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Strewya

Member Since 17 Dec 2009
Offline Last Active Today, 02:08 AM

Posts I've Made

In Topic: Byte and double byte numerals

15 December 2014 - 01:26 PM

This is what i get with VS13:

				uint8_t var = 0xFF;
00346602  mov         byte ptr [ebp-51h],0FFh  
				uint16_t var2 = var << 8;
00346606  movzx       eax,byte ptr [ebp-51h]  
0034660A  shl         eax,8  
0034660D  mov         word ptr [ebp-60h],ax  

When you load the value from var into the register, it doesn't care how large the variable was, the value from it now resides in a 32/64 bit register. When it does the shift, it's doing it in a 32/64 bit context. Storing it into var2 just means it's going to take the bottom 16bits, truncating if necessary.


In Topic: Minimalist Programming Environment

15 December 2014 - 01:03 PM

 


Seriously? That's the reason you're not using the most powerful IDE on windows?

 

And no.  I've been using Microsoft compilers since DX 7.0 and VC++ 6.0.  They are awesome.  Again, not what I was talking about.  I didn't do a very good job explaining my question.

 

Nobody said anything about compilers :) The question was about IDE, which encompasses much more than a call to the compiler with a bunch of args, which is something you'd do through a .bat file in your minimalist approach.

 

But hey, if you're aiming for something like what Casey is doing on Homemade Hero, props to you. I think he makes it look easy because it's something he did a thousand times over, and has a lot of stuff prepared from before, and has been doing it for a long time (specifically, i mean the emacs config).

 

If you simply don't like the VS editor, that's perfectly fine, but don't say it's because of the all caps menu titles. :)


In Topic: Minimalist Programming Environment

15 December 2014 - 11:25 AM


I don't like the ALL CAPS tabs at the top

Seriously? That's the reason you're not using the most powerful IDE on windows?

 

How much time do you spend looking at the menu text, and how much time do you look at the code? o.0

Besides, as Oberon says, it's fixable.


In Topic: One Time per Press Events vs. Continuous Events

12 December 2014 - 01:58 AM


I have individual update() and draw() methods for each object, but update() is acting like react(), which now that I think about it probably would be a good idea to seperate it.

In my opinion, having an update() method on objects is not a good idea, because you can't fully update one object at a time, things should be done in a lock-step sort of way.

This is code from my logicUpdate part of the game loop:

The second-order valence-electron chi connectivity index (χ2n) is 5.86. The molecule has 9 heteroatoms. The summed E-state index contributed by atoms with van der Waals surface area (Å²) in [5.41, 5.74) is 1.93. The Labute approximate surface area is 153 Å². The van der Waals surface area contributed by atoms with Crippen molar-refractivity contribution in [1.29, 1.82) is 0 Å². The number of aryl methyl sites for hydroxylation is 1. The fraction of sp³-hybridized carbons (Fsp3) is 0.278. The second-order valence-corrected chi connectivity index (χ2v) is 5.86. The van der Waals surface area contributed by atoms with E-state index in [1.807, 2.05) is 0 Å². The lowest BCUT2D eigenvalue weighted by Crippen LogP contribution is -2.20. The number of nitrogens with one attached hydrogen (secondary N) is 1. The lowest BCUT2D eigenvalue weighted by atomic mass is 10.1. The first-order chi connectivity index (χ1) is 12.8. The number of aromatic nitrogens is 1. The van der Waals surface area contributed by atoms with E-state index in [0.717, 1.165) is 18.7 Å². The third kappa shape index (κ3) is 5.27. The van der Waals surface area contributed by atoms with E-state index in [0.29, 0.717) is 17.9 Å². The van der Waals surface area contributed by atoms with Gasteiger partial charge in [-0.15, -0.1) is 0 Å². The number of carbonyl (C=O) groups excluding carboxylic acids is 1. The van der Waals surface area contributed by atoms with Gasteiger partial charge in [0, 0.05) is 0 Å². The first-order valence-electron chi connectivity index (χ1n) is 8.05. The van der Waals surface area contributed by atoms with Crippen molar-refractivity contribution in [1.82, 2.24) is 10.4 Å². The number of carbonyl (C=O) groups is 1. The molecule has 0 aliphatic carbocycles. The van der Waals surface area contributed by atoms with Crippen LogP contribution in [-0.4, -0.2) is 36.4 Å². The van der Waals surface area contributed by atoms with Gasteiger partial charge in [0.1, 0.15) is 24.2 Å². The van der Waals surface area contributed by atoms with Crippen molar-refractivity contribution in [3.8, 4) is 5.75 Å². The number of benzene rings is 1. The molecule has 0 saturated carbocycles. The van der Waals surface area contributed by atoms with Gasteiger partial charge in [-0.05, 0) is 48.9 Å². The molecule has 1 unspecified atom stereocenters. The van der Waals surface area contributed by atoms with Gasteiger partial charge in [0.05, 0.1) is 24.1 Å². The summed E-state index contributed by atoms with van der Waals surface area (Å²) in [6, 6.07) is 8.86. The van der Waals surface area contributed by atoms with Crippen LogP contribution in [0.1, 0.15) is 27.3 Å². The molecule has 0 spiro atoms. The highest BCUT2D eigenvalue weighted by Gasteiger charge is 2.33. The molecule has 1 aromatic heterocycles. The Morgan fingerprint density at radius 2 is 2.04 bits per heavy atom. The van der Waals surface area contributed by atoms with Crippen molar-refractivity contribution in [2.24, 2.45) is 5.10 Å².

movePlayers(*this);
updateMonsterSpawners(*this);
moveMonsters(*this);
orientMonsters(m_monsters);
checkMonsterHurtingPlayer(*this);
checkLevelup(*this);
fixupCamera(*this);
orientPlayers(m_players);
fireWeapons(*this);
updatePerks(*this);
moveBullets(m_bullets);
updateBullets(m_bullets, m_monsters);
VKillLocations locations;
killMonsters(*this, locations);
generatePickups(locations, *this);
generateSplatter(locations, *this);
checkPickups(*this);
updateBonuses(*this);
updatePickups(*this);
updateDefenseMatrix(*this);
updateTimeCapsule(*this);
checkPlayerDeath(*this);
updateGuiLabels(*this);

The 'this' pointer is the Game class that contains the lists of players, enemies, projectiles, etc, and systems like graphics, input, etc.

Much more fine grained, explicit, and flexible to changing the order of operations. And each step produces a new partial state for all objects, so i don't get any issues with mismatching states between objects during part of one objects update. I find this to be much better than a magical update() method on objects. :)

 


I was actually thinking I should probably rewrite my movement code to work with events rather than a straight key array. What can I use the flag for in that case?

The flag in my little code example should be different for every thing you need. movingLeft, movingRight, movingForward, movingBackward, movingUp, movingDown, shooting, lockpickingDoor, ....., you name it. For each continuous action you want to have in your game, make a flag for it and name it appropriately. Then set that flag as i showed in the little example. :)


In Topic: One Time per Press Events vs. Continuous Events

11 December 2014 - 01:59 AM

First, read this post from L.Spiro. It's a great read :)

 

The idea is that you should handle events only, and not rely on SDL_GetKeyState. With SDL_GetKeyState, you might miss some of the input the player sends if you get a short stall in your game. What i would do:

First get only the events that pertain to the frame you're calculating now.

Handle only those events, by looping over them, and setting your own flags, something like Servant does with his MoveLeft flag.

 

For continuous actions, set your flags, and do stuff by checking those flags. The flags are set on SDL_PRESSED, and reset on SDL_RELEASED.

For one-time actions, set a flag on (SDL_PRESSED && repeat == 0), and reset the flag by your handling logic, something like "if(flag) { flag=false; doTheActionForFlag(); }".


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